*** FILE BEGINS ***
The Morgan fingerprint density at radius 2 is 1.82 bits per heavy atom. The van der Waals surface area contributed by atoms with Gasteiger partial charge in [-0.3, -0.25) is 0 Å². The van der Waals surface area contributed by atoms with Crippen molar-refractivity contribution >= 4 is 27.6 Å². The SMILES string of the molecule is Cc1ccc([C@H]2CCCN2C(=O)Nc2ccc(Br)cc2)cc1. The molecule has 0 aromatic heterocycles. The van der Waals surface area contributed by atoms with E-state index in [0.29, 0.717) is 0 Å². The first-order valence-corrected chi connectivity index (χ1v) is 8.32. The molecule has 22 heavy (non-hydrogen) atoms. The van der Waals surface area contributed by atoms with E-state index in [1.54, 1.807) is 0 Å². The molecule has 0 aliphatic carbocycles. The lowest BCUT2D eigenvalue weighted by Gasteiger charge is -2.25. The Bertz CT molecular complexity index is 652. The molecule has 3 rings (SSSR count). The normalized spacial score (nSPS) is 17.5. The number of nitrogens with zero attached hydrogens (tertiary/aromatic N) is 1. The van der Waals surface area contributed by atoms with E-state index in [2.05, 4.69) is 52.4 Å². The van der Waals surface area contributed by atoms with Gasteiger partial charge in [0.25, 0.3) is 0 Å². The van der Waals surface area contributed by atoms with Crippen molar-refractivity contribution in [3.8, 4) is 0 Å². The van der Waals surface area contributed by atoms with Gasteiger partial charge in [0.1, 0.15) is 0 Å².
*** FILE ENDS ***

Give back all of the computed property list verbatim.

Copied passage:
The Morgan fingerprint density at radius 2 is 1.82 bits per heavy atom. The van der Waals surface area contributed by atoms with Gasteiger partial charge in [-0.3, -0.25) is 0 Å². The van der Waals surface area contributed by atoms with Crippen molar-refractivity contribution >= 4 is 27.6 Å². The SMILES string of the molecule is Cc1ccc([C@H]2CCCN2C(=O)Nc2ccc(Br)cc2)cc1. The molecule has 0 aromatic heterocycles. The van der Waals surface area contributed by atoms with E-state index in [0.29, 0.717) is 0 Å². The first-order valence-corrected chi connectivity index (χ1v) is 8.32. The molecule has 22 heavy (non-hydrogen) atoms. The van der Waals surface area contributed by atoms with E-state index in [1.54, 1.807) is 0 Å². The molecule has 0 aliphatic carbocycles. The lowest BCUT2D eigenvalue weighted by Gasteiger charge is -2.25. The Bertz CT molecular complexity index is 652. The molecule has 3 rings (SSSR count). The normalized spacial score (nSPS) is 17.5. The number of nitrogens with zero attached hydrogens (tertiary/aromatic N) is 1. The van der Waals surface area contributed by atoms with E-state index in [2.05, 4.69) is 52.4 Å². The van der Waals surface area contributed by atoms with Gasteiger partial charge in [0.25, 0.3) is 0 Å². The van der Waals surface area contributed by atoms with Crippen molar-refractivity contribution in [3.8, 4) is 0 Å². The van der Waals surface area contributed by atoms with Gasteiger partial charge in [0.1, 0.15) is 0 Å².